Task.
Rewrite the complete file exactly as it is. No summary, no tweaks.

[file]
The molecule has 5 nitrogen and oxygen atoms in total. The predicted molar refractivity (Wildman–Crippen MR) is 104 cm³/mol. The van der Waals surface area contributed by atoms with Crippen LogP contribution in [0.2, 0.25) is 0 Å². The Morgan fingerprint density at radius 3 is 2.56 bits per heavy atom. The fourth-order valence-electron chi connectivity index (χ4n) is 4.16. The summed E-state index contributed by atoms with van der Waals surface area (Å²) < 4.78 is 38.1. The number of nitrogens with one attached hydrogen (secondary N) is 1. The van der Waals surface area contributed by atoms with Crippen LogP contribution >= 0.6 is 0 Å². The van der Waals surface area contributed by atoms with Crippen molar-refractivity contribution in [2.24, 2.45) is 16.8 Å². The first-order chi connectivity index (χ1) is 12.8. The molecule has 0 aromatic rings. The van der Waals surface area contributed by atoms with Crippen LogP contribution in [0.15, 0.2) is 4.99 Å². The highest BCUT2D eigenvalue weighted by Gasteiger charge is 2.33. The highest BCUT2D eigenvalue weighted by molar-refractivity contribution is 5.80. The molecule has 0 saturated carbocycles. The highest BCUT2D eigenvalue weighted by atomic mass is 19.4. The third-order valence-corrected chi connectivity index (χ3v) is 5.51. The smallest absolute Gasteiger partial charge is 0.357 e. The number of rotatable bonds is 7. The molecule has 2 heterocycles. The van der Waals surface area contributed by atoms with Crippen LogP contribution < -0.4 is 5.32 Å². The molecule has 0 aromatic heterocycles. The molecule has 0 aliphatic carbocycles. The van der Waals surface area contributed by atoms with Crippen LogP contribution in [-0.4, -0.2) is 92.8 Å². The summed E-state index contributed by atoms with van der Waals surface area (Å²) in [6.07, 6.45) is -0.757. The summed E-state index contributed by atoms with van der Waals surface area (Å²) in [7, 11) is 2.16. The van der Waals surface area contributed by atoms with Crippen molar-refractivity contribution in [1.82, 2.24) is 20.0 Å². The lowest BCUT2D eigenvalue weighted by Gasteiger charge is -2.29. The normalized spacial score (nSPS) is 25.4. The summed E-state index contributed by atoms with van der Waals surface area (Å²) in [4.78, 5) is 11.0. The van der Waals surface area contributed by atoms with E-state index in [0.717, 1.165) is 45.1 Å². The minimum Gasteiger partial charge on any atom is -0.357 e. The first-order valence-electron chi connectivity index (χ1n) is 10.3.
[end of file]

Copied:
The molecule has 5 nitrogen and oxygen atoms in total. The predicted molar refractivity (Wildman–Crippen MR) is 104 cm³/mol. The van der Waals surface area contributed by atoms with Crippen LogP contribution in [0.2, 0.25) is 0 Å². The Morgan fingerprint density at radius 3 is 2.56 bits per heavy atom. The fourth-order valence-electron chi connectivity index (χ4n) is 4.16. The summed E-state index contributed by atoms with van der Waals surface area (Å²) < 4.78 is 38.1. The number of nitrogens with one attached hydrogen (secondary N) is 1. The van der Waals surface area contributed by atoms with Crippen LogP contribution >= 0.6 is 0 Å². The van der Waals surface area contributed by atoms with Crippen molar-refractivity contribution in [2.24, 2.45) is 16.8 Å². The first-order chi connectivity index (χ1) is 12.8. The molecule has 0 aromatic rings. The van der Waals surface area contributed by atoms with Crippen LogP contribution in [0.15, 0.2) is 4.99 Å². The highest BCUT2D eigenvalue weighted by Gasteiger charge is 2.33. The highest BCUT2D eigenvalue weighted by molar-refractivity contribution is 5.80. The molecule has 0 saturated carbocycles. The highest BCUT2D eigenvalue weighted by atomic mass is 19.4. The third-order valence-corrected chi connectivity index (χ3v) is 5.51. The smallest absolute Gasteiger partial charge is 0.357 e. The number of rotatable bonds is 7. The molecule has 2 heterocycles. The van der Waals surface area contributed by atoms with Crippen LogP contribution < -0.4 is 5.32 Å². The molecule has 0 aromatic heterocycles. The molecule has 0 aliphatic carbocycles. The van der Waals surface area contributed by atoms with Crippen LogP contribution in [-0.4, -0.2) is 92.8 Å². The summed E-state index contributed by atoms with van der Waals surface area (Å²) in [6.07, 6.45) is -0.757. The summed E-state index contributed by atoms with van der Waals surface area (Å²) in [7, 11) is 2.16. The van der Waals surface area contributed by atoms with Crippen molar-refractivity contribution in [1.82, 2.24) is 20.0 Å². The lowest BCUT2D eigenvalue weighted by Gasteiger charge is -2.29. The normalized spacial score (nSPS) is 25.4. The summed E-state index contributed by atoms with van der Waals surface area (Å²) in [4.78, 5) is 11.0. The van der Waals surface area contributed by atoms with E-state index in [0.717, 1.165) is 45.1 Å². The minimum Gasteiger partial charge on any atom is -0.357 e. The first-order valence-electron chi connectivity index (χ1n) is 10.3.